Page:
October 28, 2013   by
Build trust in your new chama – keep your commitments

Build trust in your new chama – keep your commitments

Congratulations, you have just formed your Chama. Your first meeting went very well and everyone seems happy and ready to go. Wait a minute. Where do you go from here? How do you ensure that your members remain enthusiastic? Build trust. Dr. Stephen Covey, a famous best-selling author of several books such as 7 HABITS OF HIGHLY EFFECTIVE PEOPLE and most recently The SPEED OF TRUST shares some pearls of wisdom of how you can build trust in your new Chama. According to Dr. Covey, keeping commitments builds trust faster in a new relationship and creates long-lasting relationships.

Making commitments, keeping commitments, and repeating this cycle will increase trust and do it quickly. You need to do what you say you are going to do. For example, if you promise your Chama members that you will host the next meeting in your house, don’t back out.

If you do this repeatedly, you may not have a second or third chance to regain the trust of your members. Commitments are part of everyday life and in Chama business. Making commitments builds hope; keeping commitments builds trust.

So, how do you earn trust with your new Chama members? Make and keep commitments and the trust level will increase and it will increase fast. Find commitments that create and add value for your members. To succeed in leading your Chama, keep in mind that any good Chama is based on trust. When you make a commitment, let your members be able to count on that and that you will deliver. This way, you will be signaling your behavior and when you deliver on your commitments, the relationship develops and grows quickly.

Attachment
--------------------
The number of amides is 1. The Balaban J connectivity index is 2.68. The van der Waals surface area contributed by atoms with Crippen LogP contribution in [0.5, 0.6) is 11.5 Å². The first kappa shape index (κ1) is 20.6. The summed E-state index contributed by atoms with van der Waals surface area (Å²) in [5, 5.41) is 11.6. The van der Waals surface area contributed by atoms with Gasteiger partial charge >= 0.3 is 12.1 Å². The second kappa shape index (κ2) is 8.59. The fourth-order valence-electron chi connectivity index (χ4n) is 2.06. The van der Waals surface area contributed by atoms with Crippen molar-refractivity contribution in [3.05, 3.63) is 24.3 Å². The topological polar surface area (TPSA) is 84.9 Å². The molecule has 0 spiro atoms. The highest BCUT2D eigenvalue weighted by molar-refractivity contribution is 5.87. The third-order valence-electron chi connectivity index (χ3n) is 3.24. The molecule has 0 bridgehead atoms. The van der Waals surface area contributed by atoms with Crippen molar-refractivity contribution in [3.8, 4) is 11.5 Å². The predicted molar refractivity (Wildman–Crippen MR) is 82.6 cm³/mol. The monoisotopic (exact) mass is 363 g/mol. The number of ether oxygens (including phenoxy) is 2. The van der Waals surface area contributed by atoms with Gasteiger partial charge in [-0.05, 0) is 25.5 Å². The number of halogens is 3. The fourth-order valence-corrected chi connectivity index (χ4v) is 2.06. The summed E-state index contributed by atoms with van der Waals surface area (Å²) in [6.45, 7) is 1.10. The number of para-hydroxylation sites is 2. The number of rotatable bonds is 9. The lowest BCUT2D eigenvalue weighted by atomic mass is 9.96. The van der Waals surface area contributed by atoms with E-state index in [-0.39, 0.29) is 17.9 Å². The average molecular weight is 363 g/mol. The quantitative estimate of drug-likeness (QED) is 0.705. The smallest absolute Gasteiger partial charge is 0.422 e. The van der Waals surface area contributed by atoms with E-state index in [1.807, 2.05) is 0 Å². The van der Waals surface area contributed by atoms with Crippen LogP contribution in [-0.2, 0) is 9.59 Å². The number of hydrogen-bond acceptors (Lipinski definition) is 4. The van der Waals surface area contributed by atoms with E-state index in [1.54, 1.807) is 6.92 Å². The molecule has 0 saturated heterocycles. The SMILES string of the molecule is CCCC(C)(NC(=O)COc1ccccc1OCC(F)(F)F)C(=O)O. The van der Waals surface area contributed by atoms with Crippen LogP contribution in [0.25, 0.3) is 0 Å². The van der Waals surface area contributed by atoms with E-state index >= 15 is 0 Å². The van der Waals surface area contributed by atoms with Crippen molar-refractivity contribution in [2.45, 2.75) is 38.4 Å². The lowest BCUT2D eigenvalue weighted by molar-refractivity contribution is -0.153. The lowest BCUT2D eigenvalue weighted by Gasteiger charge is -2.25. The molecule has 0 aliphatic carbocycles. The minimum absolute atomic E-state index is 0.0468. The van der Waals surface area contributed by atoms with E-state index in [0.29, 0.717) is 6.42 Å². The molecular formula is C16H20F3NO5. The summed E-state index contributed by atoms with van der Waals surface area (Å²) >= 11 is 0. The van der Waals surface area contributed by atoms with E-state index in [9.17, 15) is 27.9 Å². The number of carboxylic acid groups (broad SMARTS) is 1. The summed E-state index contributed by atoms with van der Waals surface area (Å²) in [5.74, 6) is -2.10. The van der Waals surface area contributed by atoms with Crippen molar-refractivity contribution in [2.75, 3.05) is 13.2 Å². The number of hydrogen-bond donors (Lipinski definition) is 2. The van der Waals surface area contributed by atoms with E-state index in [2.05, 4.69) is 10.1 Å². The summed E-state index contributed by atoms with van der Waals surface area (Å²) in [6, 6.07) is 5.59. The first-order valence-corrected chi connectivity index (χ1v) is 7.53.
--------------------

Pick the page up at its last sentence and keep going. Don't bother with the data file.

Also, to help you keep your commitments, delegate and ask for help where possible. When you do take on an extra task or piece of work, do not try to do it all by yourself, you have just promised to make sure that it gets done. Many of us aren’t very confident about delegating, but the truth is that it empowers both us and the people who we delegate to. Trust your Chama members, with progressively bigger tasks and they’re likely to rise to your expectations. By learning to delegate, you’ll accomplish more and you’ll be much more likely to see your commitments through.

A big reason for failing to follow through is simple forgetfulness. That’s why it is a good idea to keep good notes and records. It is easy to say “Yes I will take care of it” during
a meeting, only for the task to slip completely out of your mind. This is particularly the case on small, simple actions: perhaps sending an email. Not coming through for small jobs diminishes trust and members think; After all, if you can’t be trusted to handle little jobs, they are not going to want you taking care of the bigger ones.

So, if you say you are going to do something, then do it! Keeping commitments is a great behavior to build trust and build it fast. Making and keeping commitments is the fastest way to build trust and when you do this over time, you will build a reputation of respect and admiration from your Chama members.

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